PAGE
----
A 26-year-old convicted felon has filed a $100 million lawsuit against shoe makers Nike, claiming the company failed to warn him that his shoes could be used as weapons.
The Oregonian reported on Friday that Sirgiorgiro Clardy, acting as his own counsel, filed a three-page complaint from the Eastern Oregon Correctional Institution in Pendleton, Oregon, where he is currently serving a 100-year sentence after being found guilty for second-degree assault. The suit calls for the company to put warning labels on their Air Jordan shoe line and other merchandise.
The conviction stemmed from a June 2012 confrontation in which Clardy — who was wearing a pair of Jordans at the time — attacked an 18-year-old woman he forced to work as an escort, and an unidentified man who attempted to leave a Portland hotel room without paying her. The woman was beaten so badly she was bleeding from her ears, while the man required plastic surgery to repair his nose.
“Under product liability there is a certain standard of care that is required to be up-held by potentially dangerous product” Clardy wrote. “Do [sic] to the fact that these defendants named in this Tort claim failed to warn of risk or to provide an adequate warning or instruction it has caused personal injury in the likes of mental suffering.”
The suit was filed in Multnomah County Circuit Court, and will reportedly be delivered to the company’s headquarters in Beaverton, Oregon, for a response.
Clardy’s July 2013 conviction for the attack was his 20th, and he has been found guilty on other occasions of compelling prostitution, assault and robbery. He claimed during the trial that he was suicidal and that he heard voices, despite a psychologist’s assessment that he was in the “the 100th percentile of narcissistic criminals.” The terms of Clardy’s conviction also allows for his possible release in 36 years.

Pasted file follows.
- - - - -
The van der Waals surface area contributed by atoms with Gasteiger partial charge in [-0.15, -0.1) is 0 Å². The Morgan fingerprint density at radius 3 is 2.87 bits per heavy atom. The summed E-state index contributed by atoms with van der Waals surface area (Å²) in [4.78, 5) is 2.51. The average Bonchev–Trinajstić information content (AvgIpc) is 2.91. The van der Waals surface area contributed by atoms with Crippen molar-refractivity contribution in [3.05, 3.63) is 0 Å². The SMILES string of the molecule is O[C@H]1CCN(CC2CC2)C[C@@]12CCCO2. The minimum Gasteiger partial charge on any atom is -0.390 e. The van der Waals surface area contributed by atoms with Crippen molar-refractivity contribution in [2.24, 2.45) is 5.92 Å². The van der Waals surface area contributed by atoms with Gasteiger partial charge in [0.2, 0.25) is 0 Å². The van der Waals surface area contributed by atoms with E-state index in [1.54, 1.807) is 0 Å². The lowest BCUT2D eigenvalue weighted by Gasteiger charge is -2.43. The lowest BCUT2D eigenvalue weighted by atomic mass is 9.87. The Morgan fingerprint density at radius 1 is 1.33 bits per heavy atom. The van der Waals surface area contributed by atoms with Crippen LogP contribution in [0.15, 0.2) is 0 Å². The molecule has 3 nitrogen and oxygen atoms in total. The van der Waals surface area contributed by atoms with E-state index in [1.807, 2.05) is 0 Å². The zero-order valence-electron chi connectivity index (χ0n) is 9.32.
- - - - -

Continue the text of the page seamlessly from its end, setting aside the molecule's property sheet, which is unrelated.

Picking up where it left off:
“I’ve evaluated serial murders, serial rapists, and I’m going to tell you very few of those people reach the [scores] we’re going to talk about here,” the psychologist, Frank Colistro, was quoted as saying. “People like Mr. Clardy are born bad. It’s not something we can fix. That’s why we have prisons.”
State law allows for crimes involving “dangerous weapons” to have longer sentences. The Oregonian reported that the classification has been used for cases involving blood infected with the HIV virus, scalding hot water, and a phone receiver, among several unusual items.
Arturo R. García is the managing editor at Racialicious.com. He is based in San Diego, California and has written for both print and broadcast media, including contributions to GlobalComment.com, The Root and Comment Is Free. Follow him on Twitter at @ABoyNamedArt
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